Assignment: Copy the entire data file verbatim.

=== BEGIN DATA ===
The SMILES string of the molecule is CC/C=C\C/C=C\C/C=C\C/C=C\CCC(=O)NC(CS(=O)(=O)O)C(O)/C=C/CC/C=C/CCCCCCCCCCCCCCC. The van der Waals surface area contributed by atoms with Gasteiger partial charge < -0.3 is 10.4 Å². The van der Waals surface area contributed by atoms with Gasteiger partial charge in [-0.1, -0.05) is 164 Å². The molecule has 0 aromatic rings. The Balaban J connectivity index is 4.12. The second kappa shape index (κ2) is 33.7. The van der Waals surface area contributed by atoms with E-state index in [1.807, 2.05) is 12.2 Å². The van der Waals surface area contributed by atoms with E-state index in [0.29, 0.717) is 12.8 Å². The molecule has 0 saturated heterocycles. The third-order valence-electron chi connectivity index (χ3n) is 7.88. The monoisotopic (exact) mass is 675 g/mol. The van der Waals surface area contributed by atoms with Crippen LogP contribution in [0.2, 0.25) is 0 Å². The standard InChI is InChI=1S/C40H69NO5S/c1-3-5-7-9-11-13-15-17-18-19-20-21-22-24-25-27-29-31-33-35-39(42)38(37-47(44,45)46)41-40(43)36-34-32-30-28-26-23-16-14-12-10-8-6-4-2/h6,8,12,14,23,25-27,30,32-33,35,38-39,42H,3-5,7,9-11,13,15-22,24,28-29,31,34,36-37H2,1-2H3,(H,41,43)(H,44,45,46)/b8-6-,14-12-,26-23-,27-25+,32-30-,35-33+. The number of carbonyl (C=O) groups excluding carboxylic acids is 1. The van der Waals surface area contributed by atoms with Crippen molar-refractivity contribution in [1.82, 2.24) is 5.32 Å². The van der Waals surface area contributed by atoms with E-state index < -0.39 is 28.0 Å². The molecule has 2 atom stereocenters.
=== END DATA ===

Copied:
The SMILES string of the molecule is CC/C=C\C/C=C\C/C=C\C/C=C\CCC(=O)NC(CS(=O)(=O)O)C(O)/C=C/CC/C=C/CCCCCCCCCCCCCCC. The van der Waals surface area contributed by atoms with Gasteiger partial charge < -0.3 is 10.4 Å². The van der Waals surface area contributed by atoms with Gasteiger partial charge in [-0.1, -0.05) is 164 Å². The molecule has 0 aromatic rings. The Balaban J connectivity index is 4.12. The second kappa shape index (κ2) is 33.7. The van der Waals surface area contributed by atoms with E-state index in [1.807, 2.05) is 12.2 Å². The van der Waals surface area contributed by atoms with E-state index in [0.29, 0.717) is 12.8 Å². The molecule has 0 saturated heterocycles. The third-order valence-electron chi connectivity index (χ3n) is 7.88. The monoisotopic (exact) mass is 675 g/mol. The van der Waals surface area contributed by atoms with Crippen LogP contribution in [0.2, 0.25) is 0 Å². The standard InChI is InChI=1S/C40H69NO5S/c1-3-5-7-9-11-13-15-17-18-19-20-21-22-24-25-27-29-31-33-35-39(42)38(37-47(44,45)46)41-40(43)36-34-32-30-28-26-23-16-14-12-10-8-6-4-2/h6,8,12,14,23,25-27,30,32-33,35,38-39,42H,3-5,7,9-11,13,15-22,24,28-29,31,34,36-37H2,1-2H3,(H,41,43)(H,44,45,46)/b8-6-,14-12-,26-23-,27-25+,32-30-,35-33+. The number of carbonyl (C=O) groups excluding carboxylic acids is 1. The van der Waals surface area contributed by atoms with Crippen molar-refractivity contribution in [1.82, 2.24) is 5.32 Å². The van der Waals surface area contributed by atoms with E-state index < -0.39 is 28.0 Å². The molecule has 2 atom stereocenters.